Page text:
An Art Collector’s Dream Home in Aspen
Photos by Emily Minton Redfield
When a pair of philanthropists and art collectors from Chicago first saw their dream home in Aspen’s exclusive Red Mountain neighborhood, it was unfinished and under construction. Nevertheless, they fell in love with the site, with the incredible views of Aspen Mountain and even with the half-built house itself.
The team they put together to move their home-building project forward included architect David Johnston, interior architect Richard Mullen and interior designer Barbara Glass (both working with Caroline-Edwards, Inc., at the time). The homeowners also sought assistance from Margot Bowen, their Illinois-based art consultant. The entire project took more than 24 months, during which everyone collaborated closely to create a 9,000-square-foot, five-bedroom, seven-bath family home that is refined but not too formal.
“We wanted a traditional home, but one that could showcase our collection of contemporary art,” says the homeowner. And it would have to be a home that could stand up to growing kids and big dogs, and be the kind of place where “people could put their feet up and relax,” she adds.
The homeowners were clear that they did not want the “mountain man” look, nor did they want anything strongly contemporary. What they did want were large, view-framing windows; good lighting; comfortable and durable furniture, sturdy but elegant fabrics and, most important, lots of wall space for their well-curated art collection. Architect David Johnston immediately understood the owners’ desire for Old World mountain design, traditional craftsmanship and solid construction.
Richard Mullen, the interior architect, worked closely with Johnston and the homeowners to plan the interiors—wall placement, fireplaces, stairs, bathrooms, wall and ceiling treatments. “The owners embraced the creative use of materials which give the home a one-of-a-kind ambience,” he says. The intricately laid cobble-block floor in the entry is a case in point: “It is the end-grain of the wood, cross cut to resemble cobblestones,” Mullen explains. The beams in the dining room were made with reclaimed lumber from razed barns in the Midwest and left “in all their distressed splendor.”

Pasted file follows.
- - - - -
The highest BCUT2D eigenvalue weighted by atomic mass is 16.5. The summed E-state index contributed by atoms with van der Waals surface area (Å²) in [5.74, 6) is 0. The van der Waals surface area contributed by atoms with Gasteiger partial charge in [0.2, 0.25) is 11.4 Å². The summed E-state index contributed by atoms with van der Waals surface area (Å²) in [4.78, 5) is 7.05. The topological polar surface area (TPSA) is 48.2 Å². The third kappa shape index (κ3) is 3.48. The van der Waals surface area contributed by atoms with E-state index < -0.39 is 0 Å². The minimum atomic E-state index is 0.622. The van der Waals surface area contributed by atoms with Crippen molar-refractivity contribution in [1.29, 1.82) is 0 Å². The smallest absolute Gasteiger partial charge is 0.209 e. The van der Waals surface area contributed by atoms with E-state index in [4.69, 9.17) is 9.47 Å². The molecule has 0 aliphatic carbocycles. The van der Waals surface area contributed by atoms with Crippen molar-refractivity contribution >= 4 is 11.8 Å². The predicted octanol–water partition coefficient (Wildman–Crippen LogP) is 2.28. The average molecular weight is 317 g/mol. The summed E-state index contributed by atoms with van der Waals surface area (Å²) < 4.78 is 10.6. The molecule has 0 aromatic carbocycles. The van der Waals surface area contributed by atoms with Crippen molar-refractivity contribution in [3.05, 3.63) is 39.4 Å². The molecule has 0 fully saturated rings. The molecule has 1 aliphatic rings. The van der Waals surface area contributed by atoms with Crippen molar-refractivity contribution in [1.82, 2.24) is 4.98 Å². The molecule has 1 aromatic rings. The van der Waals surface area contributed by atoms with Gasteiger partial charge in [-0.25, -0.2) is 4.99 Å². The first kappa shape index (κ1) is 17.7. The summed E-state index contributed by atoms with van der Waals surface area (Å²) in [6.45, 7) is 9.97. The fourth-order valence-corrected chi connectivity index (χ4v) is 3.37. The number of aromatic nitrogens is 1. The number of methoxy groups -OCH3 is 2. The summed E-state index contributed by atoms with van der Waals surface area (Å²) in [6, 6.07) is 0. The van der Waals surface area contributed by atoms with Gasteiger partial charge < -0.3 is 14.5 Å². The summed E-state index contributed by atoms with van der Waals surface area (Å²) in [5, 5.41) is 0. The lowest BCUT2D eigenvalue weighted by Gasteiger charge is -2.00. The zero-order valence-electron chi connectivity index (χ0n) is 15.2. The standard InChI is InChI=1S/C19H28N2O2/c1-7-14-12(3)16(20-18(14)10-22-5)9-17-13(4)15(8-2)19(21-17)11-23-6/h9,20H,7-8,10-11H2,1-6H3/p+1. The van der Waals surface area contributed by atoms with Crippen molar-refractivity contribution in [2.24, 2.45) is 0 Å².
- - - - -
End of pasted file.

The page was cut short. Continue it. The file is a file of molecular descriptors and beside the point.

“The homeowners brought enthusiasm and creative energy to the project,” says interior designer Barbara Glass. In the living room, Glass created an atmosphere of casual elegance with comfortable chairs and sofas, upholstered linens and wools in the homeowners’ favorite colors—green, brown and tan—“a quiet palette.” Botanical fabrics, acres of natural stone and wood combined with the large windows seem to bring the outdoors in.
In the master bedroom, a stone fireplace at one end is balanced by a floor-to-ceiling window with views of Aspen Mountain (called Ajax by locals) at the other end. This is precisely the view that captivated the homeowners when they first toured the building site.
Art consultant Margot Bowen worked alongside the homeowners to create a unified vision of art in their new home. “The homeowner has an accurate and decisive eye,” she says. “She knew exactly what she loved and precisely where it was going to go in the house.” The very first purchase was the monumental Frank Stella that’s over the fireplace in the living room. Bowen adds that the home’s neutral palette is perfect for displaying colorful (and sometimes large) contemporary pieces. Picasso ceramics—the owners’ favorites—are displayed throughout the home. “In the entry, for example, ceramic faces on both walls greet you when you come through the door,” she says. And the upstairs hall is a mini art gallery with Josef Albers and Kenneth Noland works on the walls and Picasso ceramics displayed on pedestals.
Eclectic. Warm. Comfortable. A place to showcase a collection of contemporary art. “And always full,” says the homeowner. “The kids bring friends and we have lots of dogs.”
HOW TO LIGHT YOUR ART... AND YOUR FOOD
Interior architect Richard Mullen knows that lighting is important when creating an inviting room. “If the lighting is good, you will not notice it,” he says. “If it is bad, you certainly will.” It is all about layering—direct, ambient and task lighting.
DIRECT—In the dining room, Mullen created three layers of light. Direct lights (with dimmers) are placed to light artwork and “so you can see your food.”
AMBIENT—Ambient lighting comes from the chandelier and sconces. Indirect cove lighting—more indirect and ambient—bounces light off the ceiling and provides an even wash of warm light. “When three or four layers of light are blended together, you can enrich a room,” Mullen explains.
TASK—“In another setting—a kitchen, living room or bathroom—where you might be cooking or reading or applying makeup, I would add another layer of lighting,” Mullen says. These are typically table or floor lamps, desk lamps, under-cabinet lighting and vanity lights.
ART—To properly light works of art, Mullen recommends ceiling-mounted accent lights (or can lights), track lights (favored by art galleries for their flexibility) or, for that Old Masters look, picture lights mounted directly on the frame.
ARCHITECTURE David Johnston Architects INTERIOR ARCHITECTURE REM Studios INTERIOR DESIGN Barbara Glass